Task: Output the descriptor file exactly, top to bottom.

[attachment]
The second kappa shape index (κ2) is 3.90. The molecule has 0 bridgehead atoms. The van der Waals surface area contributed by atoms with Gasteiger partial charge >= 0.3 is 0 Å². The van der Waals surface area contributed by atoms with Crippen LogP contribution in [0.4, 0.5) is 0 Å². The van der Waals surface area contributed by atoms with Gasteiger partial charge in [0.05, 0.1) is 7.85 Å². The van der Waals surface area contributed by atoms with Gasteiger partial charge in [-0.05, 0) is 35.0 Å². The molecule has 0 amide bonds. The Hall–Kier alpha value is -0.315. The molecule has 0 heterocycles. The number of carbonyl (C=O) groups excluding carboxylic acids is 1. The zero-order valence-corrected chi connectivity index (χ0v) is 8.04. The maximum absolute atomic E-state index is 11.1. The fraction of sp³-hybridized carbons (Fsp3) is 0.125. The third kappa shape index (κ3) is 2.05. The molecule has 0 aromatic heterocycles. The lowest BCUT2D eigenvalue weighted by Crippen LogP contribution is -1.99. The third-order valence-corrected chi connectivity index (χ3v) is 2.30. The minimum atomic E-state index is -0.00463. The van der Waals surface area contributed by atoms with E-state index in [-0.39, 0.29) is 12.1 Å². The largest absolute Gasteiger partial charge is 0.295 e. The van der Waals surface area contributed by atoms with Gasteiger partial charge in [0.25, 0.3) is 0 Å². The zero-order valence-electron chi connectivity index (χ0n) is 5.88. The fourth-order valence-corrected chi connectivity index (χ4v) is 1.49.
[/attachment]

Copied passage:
The second kappa shape index (κ2) is 3.90. The molecule has 0 bridgehead atoms. The van der Waals surface area contributed by atoms with Gasteiger partial charge >= 0.3 is 0 Å². The van der Waals surface area contributed by atoms with Crippen LogP contribution in [0.4, 0.5) is 0 Å². The van der Waals surface area contributed by atoms with Gasteiger partial charge in [0.05, 0.1) is 7.85 Å². The van der Waals surface area contributed by atoms with Gasteiger partial charge in [-0.05, 0) is 35.0 Å². The molecule has 0 amide bonds. The Hall–Kier alpha value is -0.315. The molecule has 0 heterocycles. The number of carbonyl (C=O) groups excluding carboxylic acids is 1. The zero-order valence-corrected chi connectivity index (χ0v) is 8.04. The maximum absolute atomic E-state index is 11.1. The fraction of sp³-hybridized carbons (Fsp3) is 0.125. The third kappa shape index (κ3) is 2.05. The molecule has 0 aromatic heterocycles. The lowest BCUT2D eigenvalue weighted by Crippen LogP contribution is -1.99. The third-order valence-corrected chi connectivity index (χ3v) is 2.30. The minimum atomic E-state index is -0.00463. The van der Waals surface area contributed by atoms with E-state index in [-0.39, 0.29) is 12.1 Å². The largest absolute Gasteiger partial charge is 0.295 e. The van der Waals surface area contributed by atoms with Gasteiger partial charge in [0.25, 0.3) is 0 Å². The zero-order valence-electron chi connectivity index (χ0n) is 5.88. The fourth-order valence-corrected chi connectivity index (χ4v) is 1.49.